Wednesday, 18 June 2014

Provocative but Werktreue, Manon Lescaut Royal Opera House

Manon Lescaut at the Royal Opera House, London, brings out the humanity which lies beneath Puccini's music. The composer was drawn to what we'd now called "outsiders. In Manon Lescaut, Puccini describes his anti-heroine with unsentimental honesty. His lush harmonies describe the way she abandons herself to luxury, but he doesn't lose sight of the moral toughness at the heart of Abbé Prévost's story, Manon is sensual but, like her brother, fatally obssessed with material things. Only when she has lost everything else does she find true value in love.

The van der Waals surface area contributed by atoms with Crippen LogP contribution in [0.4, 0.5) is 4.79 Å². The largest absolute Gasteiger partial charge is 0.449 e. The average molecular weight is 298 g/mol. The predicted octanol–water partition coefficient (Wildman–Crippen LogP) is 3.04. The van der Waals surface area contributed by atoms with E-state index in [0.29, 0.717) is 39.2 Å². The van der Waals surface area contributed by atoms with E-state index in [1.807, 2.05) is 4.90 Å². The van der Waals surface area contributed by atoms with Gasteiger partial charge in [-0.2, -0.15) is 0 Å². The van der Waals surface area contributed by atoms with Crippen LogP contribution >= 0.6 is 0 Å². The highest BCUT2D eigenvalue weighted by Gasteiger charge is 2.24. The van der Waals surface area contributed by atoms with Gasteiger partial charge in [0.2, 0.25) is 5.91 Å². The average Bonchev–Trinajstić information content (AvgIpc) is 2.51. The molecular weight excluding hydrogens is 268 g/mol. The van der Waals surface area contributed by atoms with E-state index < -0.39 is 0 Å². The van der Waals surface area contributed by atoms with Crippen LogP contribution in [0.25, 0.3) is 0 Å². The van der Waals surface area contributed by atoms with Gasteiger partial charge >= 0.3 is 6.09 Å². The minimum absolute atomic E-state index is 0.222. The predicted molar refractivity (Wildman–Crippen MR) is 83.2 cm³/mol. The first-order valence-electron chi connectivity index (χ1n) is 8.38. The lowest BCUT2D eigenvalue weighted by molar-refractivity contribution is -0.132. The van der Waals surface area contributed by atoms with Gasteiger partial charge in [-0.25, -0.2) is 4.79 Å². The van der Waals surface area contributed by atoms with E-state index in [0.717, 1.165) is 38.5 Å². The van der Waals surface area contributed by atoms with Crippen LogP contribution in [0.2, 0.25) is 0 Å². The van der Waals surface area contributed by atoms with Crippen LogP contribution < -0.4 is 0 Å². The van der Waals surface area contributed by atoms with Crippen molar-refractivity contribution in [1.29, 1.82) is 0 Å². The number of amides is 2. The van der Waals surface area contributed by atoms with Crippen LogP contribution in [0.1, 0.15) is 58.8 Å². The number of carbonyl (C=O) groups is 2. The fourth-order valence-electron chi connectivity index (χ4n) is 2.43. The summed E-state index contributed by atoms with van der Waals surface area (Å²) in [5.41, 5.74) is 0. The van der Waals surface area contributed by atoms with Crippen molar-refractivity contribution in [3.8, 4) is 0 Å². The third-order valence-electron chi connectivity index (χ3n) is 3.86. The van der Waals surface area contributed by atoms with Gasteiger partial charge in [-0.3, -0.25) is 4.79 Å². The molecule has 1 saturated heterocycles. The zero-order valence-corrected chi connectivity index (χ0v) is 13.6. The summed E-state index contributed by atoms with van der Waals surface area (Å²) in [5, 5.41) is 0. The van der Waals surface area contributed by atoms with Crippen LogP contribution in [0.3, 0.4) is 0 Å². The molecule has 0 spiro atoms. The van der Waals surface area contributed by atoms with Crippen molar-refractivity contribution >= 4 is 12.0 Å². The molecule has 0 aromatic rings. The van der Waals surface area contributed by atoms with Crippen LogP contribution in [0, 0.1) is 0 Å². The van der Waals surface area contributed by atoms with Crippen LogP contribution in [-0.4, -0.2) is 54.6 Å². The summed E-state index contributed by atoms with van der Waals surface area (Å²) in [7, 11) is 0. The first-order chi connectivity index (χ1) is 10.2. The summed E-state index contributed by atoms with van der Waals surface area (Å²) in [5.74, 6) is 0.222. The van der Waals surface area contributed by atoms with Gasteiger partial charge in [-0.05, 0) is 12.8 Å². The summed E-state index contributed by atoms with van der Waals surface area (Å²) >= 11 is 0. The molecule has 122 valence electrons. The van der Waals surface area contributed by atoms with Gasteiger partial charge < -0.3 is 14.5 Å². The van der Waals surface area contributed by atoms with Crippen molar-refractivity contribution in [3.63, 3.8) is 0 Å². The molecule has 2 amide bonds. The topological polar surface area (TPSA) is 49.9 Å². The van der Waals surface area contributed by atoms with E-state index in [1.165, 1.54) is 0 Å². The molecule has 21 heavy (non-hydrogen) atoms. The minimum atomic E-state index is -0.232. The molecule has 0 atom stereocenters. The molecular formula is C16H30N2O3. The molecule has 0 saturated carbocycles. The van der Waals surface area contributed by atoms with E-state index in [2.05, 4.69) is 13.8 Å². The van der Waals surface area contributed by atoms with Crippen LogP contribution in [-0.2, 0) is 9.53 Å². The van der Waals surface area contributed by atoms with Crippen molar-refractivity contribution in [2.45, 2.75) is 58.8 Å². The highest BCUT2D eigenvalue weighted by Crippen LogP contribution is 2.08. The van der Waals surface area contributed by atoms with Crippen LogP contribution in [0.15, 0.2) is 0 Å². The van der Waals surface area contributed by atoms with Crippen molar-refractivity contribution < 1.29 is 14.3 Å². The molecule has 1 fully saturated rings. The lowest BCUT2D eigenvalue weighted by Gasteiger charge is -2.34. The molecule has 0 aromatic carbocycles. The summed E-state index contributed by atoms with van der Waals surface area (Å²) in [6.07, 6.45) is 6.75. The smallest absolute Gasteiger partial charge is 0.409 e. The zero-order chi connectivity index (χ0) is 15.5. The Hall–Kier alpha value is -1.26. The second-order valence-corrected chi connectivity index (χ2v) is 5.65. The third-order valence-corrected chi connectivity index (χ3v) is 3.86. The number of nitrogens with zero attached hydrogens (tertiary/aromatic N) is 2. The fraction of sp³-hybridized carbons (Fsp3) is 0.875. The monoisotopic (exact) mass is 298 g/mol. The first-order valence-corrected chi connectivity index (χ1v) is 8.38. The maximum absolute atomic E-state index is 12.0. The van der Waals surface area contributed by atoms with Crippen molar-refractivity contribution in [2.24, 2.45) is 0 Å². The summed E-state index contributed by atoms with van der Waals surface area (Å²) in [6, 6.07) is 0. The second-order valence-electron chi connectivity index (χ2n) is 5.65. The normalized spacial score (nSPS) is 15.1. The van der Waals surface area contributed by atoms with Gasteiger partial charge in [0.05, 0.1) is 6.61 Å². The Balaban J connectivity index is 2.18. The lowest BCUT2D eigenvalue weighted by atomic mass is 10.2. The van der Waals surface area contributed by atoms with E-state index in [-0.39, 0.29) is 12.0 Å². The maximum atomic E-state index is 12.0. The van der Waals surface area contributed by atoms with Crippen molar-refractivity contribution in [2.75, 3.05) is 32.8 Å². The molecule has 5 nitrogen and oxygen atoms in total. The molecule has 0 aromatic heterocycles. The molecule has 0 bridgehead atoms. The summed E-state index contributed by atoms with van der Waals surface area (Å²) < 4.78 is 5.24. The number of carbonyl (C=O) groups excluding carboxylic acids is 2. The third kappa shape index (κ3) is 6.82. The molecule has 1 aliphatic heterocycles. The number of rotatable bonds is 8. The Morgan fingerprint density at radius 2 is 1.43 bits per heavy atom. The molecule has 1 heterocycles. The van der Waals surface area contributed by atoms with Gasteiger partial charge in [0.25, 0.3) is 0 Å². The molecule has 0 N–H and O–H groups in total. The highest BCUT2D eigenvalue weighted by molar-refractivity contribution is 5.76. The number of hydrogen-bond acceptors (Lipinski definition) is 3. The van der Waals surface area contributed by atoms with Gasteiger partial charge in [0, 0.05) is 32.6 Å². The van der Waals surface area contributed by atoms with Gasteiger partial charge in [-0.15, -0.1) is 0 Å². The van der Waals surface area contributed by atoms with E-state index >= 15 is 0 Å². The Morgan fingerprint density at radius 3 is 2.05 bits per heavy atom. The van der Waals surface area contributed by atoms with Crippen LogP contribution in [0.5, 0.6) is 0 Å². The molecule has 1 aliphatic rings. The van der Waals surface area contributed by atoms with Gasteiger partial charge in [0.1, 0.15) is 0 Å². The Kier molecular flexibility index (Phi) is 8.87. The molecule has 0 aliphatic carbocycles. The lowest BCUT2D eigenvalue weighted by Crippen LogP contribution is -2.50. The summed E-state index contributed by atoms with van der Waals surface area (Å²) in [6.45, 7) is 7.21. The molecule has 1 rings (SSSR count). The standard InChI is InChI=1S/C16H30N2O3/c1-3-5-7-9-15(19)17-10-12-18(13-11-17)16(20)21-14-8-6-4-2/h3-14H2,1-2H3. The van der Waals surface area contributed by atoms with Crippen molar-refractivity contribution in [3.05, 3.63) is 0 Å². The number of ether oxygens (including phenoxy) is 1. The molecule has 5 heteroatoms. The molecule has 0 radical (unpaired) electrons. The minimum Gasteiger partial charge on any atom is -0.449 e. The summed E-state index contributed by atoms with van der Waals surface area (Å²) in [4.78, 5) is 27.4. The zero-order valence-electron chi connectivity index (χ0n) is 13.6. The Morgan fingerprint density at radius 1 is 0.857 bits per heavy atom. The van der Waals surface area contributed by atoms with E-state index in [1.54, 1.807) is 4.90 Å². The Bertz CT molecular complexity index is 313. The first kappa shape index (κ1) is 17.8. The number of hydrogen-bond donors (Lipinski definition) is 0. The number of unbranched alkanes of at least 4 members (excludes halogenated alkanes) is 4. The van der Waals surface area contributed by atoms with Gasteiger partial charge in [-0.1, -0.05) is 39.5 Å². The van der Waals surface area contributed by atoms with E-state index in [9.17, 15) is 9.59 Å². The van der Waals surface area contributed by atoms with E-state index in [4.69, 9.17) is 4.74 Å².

When Antonio Pappano is fired with the passion he feels for this music, few other conductors even come close. He' was phenomenal. He took risks with depth and colour, which pay off magnificently. He wasn't afraid of the way the music at times veers towards extremes of vulgarity, expressing the greed and nastiness of nearly every character in the plot.  In this score, there's no room for polite timidity. Themes of  freedom occur throughout this opera, which Pappano delineates with great verve. Yet there's discipline in Pappano's conducting. His firm, unsentimantal mastery keeps the orchestral playing tight. Manon may lose control of her life, but Pappano keeps firm a moral compass. In the Intermezzo, this tension between escape and entrapment was particularly vivid. No need for staging. Instead, Puccini's quotation from Prévost's text was projected, austerely, onto the curtain.